Usability of the Ranibizumab 0.5 mg Prefilled Syringe: Human Factors Studies to Evaluate Critical Task Completion by Healthcare Professionals.

Published

Journal Article

PURPOSE:A ranibizumab prefilled syringe (PFS) has been approved by the U.S. Food and Drug Administration. Here we evaluate the use of the ranibizumab PFS for intravitreal injection by assessing whether the PFS enables healthcare providers to successfully prepare and administer an injection without prior training. DESIGN:Simulated-use and actual-use human factors usability studies. PARTICIPANTS:Retina specialists and ophthalmic medical personnel. METHODS:In a simulated-use summative usability study, retina specialists (n = 15) and ophthalmic medical personnel (n = 15) prepared the ranibizumab PFS and performed injections into a model eye. In an actual-use formative usability study (ClinicalTrials.gov identifier: NCT02698566), three assistants and three retina specialists prepared the PFS and performed intravitreal injections, respectively, in study eyes of patients with retinal diseases (n = 35). MAIN OUTCOME MEASURES:Twelve tasks specific to the unpacking, preparing, and properly administering the PFS for intravitreal injection were evaluated by a study assessor. Task performances were evaluated for use errors, close calls, and operational difficulties. Post-injection subjective user evaluations were performed to assess ease of use. RESULTS:All participants successfully performed all essential and safety-critical tasks without use error in both the simulated-use and actual-use human factors usability studies. The majority of participants rated the tasks required to use the ranibizumab PFS as "Easy" or "Very Easy." CONCLUSIONS:Both the simulated-use and actual-use usability studies yielded consistent data, showing that healthcare professionals are able to use the ranibizumab PFS by successfully performing all critical tasks involved in preparing and delivering an intravitreal injection. The simulated-use usability testing was sufficiently realistic and representative of real-world use, and was appropriate and preferred over actual-use usability testing for proper evaluation of the product user interface.LAY ABSTRACT: Ranibizumab is approved in the United States to treat various eye conditions, including neovascular (wet) age-related macular degeneration, macular edema following retinal vein occlusion, diabetic macular edema, diabetic retinopathy, and myopic choroidal neovascularization. It is administered as an injection into the eye once a month, and is available in a vial from which medication needs to be withdrawn using a standard syringe with a 19-gauge filter needle. The filter needle is then replaced by a smaller gauge needle for the intravitreal injection. The recent U.S. Food and Drug Administration approval of a 0.5 mg ranibizumab prefilled syringe eliminates the need for withdrawing medication from a vial and changing needles prior to use. The studies described in this report assessed the usability of the ranibizumab prefilled syringe by retina specialists and ophthalmic medical personnel in simulated- and actual-use settings. Twelve tasks that included unpacking, preparing, and properly administering the prefilled syringe for intravitreal injection were evaluated by a study assessor. Task performances were evaluated for use errors, close calls, and operational difficulties. Participants successfully performed all the tasks without any critical errors in both simulated-use and actual-use human factors usability studies, and most participants found the syringe to be "Easy" or "Very Easy" to use.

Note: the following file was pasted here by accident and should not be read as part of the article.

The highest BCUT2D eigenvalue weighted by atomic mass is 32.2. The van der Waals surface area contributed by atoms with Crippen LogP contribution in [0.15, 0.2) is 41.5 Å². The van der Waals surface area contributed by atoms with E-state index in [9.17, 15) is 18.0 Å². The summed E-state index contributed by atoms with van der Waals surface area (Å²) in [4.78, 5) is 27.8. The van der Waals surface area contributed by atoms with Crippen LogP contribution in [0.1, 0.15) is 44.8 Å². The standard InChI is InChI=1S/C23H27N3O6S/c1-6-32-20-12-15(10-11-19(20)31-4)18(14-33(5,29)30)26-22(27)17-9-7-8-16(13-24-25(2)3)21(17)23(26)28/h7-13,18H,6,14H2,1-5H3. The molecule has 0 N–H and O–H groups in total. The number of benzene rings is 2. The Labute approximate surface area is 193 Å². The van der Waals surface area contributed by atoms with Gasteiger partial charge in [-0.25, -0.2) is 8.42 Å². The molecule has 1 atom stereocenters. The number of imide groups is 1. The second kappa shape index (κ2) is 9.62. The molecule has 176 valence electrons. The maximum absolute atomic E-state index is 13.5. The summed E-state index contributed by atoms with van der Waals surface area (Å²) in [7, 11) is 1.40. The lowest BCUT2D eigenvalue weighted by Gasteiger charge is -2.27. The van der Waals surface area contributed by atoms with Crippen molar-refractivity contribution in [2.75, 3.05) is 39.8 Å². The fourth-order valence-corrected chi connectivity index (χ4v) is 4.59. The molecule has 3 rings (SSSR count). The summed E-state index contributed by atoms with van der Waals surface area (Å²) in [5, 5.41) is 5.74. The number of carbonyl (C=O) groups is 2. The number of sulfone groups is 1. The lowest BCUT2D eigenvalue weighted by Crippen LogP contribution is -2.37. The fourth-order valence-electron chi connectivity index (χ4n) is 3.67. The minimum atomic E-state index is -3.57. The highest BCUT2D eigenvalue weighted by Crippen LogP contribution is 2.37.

Full Text

Duke Authors

Cited Authors

  • Antoszyk, AN; Baker, C; Calzada, J; Cummings, H; So, J; Quezada-Ruiz, C; Haskova, Z

Published Date

  • July 2018

Published In

Volume / Issue

  • 72 / 4

Start / End Page

  • 411 - 419

PubMed ID

  • 29853609

Pubmed Central ID

  • 29853609

Electronic International Standard Serial Number (EISSN)

  • 1948-2124

International Standard Serial Number (ISSN)

  • 1079-7440

Digital Object Identifier (DOI)

  • 10.5731/pdajpst.2017.008342

Language

  • eng